Chapter 4 ‘Heading in the Right Direction’ firstly deals with the use of pre-compass bearings using landmarks, stars, steady winds etc, then deals with the history and refinement of the magnetic marine compass, through to the gyro-compass.
Chapter 5 ‘Speed’ points out that speed was initially not an important part of navigation, when voyages taking days were considered short and weeks and months were the norm. Fast sailing ships like clippers and steam powered vessels made calculating distance covered important for navigation and timetables.
Chapter 6 ‘Fixing the Position’ is a short history of latitude/longitude and starts off with the surprising fact that a geographic co-ordinate system goes back to the Greeks of Cyrene (Libya) in the third century BC, and in this chapter there is some technical explanation. It is pointed out that while the fixing of latitude was fairly easy, it is longitude which was always the challenge. It appears that during the great centuries of exploration by sailing ships that navigators knew where they were coming from, had an idea of where they might be, but only a vague and hopeful notion of where they were going to. During this time only 50 per cent of ships recorded departing on oceanic voyages were seen again. It was only in the early 18th century that John Harrison’s clock made accurate navigation possible along with the development of the sextant. Unfortunately it is in this chapter that a fairly major text error appears. On page 68 it says ‘The Pole Star is visible over most of the northern hemisphere, although near the Equator it tends to be too high for a reliable sight and further north particularly in the winter it is too close to the horizon, but in the main it provides a reliable guide to latitude and has been used for this purpose almost since man started to navigate on the high seas.' In fact, the opposite is true – the pole star is too low on the horizon near the equator and the further south you go (In the northern hemisphere.) the closer the Pole Star lies closer to the horizon. In view of the experience of the author I classify this as a brain-fahrt (Of which I have many.) and a victim of a poor proof-reading regime. (My thanks @seaweed.)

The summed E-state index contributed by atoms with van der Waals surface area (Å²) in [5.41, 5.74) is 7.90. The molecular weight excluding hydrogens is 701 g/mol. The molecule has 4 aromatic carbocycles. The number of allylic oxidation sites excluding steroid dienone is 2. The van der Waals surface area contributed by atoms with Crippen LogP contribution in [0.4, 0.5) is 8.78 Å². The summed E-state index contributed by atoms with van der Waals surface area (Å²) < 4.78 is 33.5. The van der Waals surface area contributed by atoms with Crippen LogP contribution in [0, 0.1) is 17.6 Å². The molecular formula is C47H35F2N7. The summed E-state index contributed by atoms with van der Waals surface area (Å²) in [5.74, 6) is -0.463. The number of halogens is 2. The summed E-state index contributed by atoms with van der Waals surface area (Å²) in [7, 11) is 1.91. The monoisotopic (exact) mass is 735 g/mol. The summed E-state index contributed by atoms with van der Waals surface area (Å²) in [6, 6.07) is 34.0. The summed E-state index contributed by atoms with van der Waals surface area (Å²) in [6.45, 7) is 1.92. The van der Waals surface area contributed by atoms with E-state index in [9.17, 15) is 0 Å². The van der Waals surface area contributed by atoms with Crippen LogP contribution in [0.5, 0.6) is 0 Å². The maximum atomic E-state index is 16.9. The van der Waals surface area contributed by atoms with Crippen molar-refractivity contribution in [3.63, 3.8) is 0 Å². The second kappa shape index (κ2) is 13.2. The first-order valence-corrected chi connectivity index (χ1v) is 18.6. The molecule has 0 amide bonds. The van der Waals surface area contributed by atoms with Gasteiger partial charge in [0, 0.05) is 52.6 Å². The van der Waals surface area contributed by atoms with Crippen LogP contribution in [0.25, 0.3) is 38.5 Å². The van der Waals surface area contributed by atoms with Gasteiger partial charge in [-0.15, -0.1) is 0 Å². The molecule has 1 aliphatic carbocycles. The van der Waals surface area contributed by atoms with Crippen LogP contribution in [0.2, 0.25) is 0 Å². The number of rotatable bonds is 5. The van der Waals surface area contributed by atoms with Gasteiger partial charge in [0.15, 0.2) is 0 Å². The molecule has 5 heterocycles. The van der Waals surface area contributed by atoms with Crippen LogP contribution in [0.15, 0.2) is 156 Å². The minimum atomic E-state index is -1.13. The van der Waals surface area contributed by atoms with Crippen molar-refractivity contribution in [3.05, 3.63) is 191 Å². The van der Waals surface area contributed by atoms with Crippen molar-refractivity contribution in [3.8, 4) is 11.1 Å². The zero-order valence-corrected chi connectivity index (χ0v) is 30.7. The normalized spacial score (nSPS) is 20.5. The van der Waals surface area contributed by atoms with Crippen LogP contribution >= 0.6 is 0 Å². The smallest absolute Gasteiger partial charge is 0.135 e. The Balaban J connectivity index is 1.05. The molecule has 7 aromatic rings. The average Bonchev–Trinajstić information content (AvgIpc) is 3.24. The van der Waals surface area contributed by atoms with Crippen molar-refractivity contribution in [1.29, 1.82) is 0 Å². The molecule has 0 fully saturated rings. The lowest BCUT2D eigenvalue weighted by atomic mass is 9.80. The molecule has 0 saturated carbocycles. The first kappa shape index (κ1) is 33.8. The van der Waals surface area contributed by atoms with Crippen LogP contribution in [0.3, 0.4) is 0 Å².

Chapter 7 ‘Charts and Pilot Books’ tells of the initial keeping of logs, through the recordings of depths for harbours to the creation of the first genuine charts of which the Dutch were the first to realise the importance of them for maritime trade. Here we first meet Mercator, who gave us the flat maps we know from school, and move on to electronic charts and the introduction of Global Positioning System and the survey standard of WGS 84. Are there any other Arrsers who have had to adapt a hand-held GPS WGS 84 readout to a local third world map?
Chapter 8 ‘Buoys and Lighthouses’ goes from fires on headlands and the famous ‘Pharos’ lighthouse at Alexandria (NB, the Northern Lighthouse Board’s lighthouse tender has always been called Pharos.) through Roman and onto modern, 18th century buoyage, light houses and lightships. As he notes in the last sentence of this chapter – the loom of a lighthouse beam over the horizon is one of the best sights to be seen at sea.